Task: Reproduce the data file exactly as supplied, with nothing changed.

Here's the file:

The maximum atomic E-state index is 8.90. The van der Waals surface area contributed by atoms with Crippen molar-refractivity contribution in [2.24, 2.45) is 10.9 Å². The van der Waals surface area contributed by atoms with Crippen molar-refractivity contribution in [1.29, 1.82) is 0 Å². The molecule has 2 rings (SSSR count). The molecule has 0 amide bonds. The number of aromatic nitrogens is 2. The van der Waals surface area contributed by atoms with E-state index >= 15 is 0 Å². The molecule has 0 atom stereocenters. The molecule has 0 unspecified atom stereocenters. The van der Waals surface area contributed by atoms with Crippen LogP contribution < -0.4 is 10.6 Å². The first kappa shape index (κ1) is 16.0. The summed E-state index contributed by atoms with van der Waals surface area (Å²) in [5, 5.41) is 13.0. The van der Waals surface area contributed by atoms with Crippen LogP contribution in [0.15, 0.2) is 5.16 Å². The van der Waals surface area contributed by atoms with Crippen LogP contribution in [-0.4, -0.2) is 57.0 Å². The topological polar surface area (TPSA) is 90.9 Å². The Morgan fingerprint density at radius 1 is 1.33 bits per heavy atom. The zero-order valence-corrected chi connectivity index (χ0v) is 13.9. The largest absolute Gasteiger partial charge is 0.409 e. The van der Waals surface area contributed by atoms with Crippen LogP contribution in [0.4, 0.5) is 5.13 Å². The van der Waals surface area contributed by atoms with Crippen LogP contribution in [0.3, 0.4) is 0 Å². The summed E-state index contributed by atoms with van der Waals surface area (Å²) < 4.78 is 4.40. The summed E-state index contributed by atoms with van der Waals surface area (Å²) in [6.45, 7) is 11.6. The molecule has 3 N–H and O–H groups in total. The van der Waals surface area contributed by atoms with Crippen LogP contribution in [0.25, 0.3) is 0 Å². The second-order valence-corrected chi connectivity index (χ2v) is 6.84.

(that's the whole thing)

The maximum atomic E-state index is 8.90. The van der Waals surface area contributed by atoms with Crippen molar-refractivity contribution in [2.24, 2.45) is 10.9 Å². The van der Waals surface area contributed by atoms with Crippen molar-refractivity contribution in [1.29, 1.82) is 0 Å². The molecule has 2 rings (SSSR count). The molecule has 0 amide bonds. The number of aromatic nitrogens is 2. The van der Waals surface area contributed by atoms with E-state index >= 15 is 0 Å². The molecule has 0 atom stereocenters. The molecule has 0 unspecified atom stereocenters. The van der Waals surface area contributed by atoms with Crippen LogP contribution < -0.4 is 10.6 Å². The first kappa shape index (κ1) is 16.0. The summed E-state index contributed by atoms with van der Waals surface area (Å²) in [5, 5.41) is 13.0. The van der Waals surface area contributed by atoms with Crippen LogP contribution in [0.15, 0.2) is 5.16 Å². The van der Waals surface area contributed by atoms with Crippen LogP contribution in [-0.4, -0.2) is 57.0 Å². The topological polar surface area (TPSA) is 90.9 Å². The Morgan fingerprint density at radius 1 is 1.33 bits per heavy atom. The zero-order valence-corrected chi connectivity index (χ0v) is 13.9. The largest absolute Gasteiger partial charge is 0.409 e. The van der Waals surface area contributed by atoms with Crippen LogP contribution in [0.4, 0.5) is 5.13 Å². The van der Waals surface area contributed by atoms with Crippen LogP contribution in [0.3, 0.4) is 0 Å². The summed E-state index contributed by atoms with van der Waals surface area (Å²) < 4.78 is 4.40. The summed E-state index contributed by atoms with van der Waals surface area (Å²) in [6.45, 7) is 11.6. The molecule has 3 N–H and O–H groups in total. The van der Waals surface area contributed by atoms with Crippen LogP contribution in [0.25, 0.3) is 0 Å². The second-order valence-corrected chi connectivity index (χ2v) is 6.84.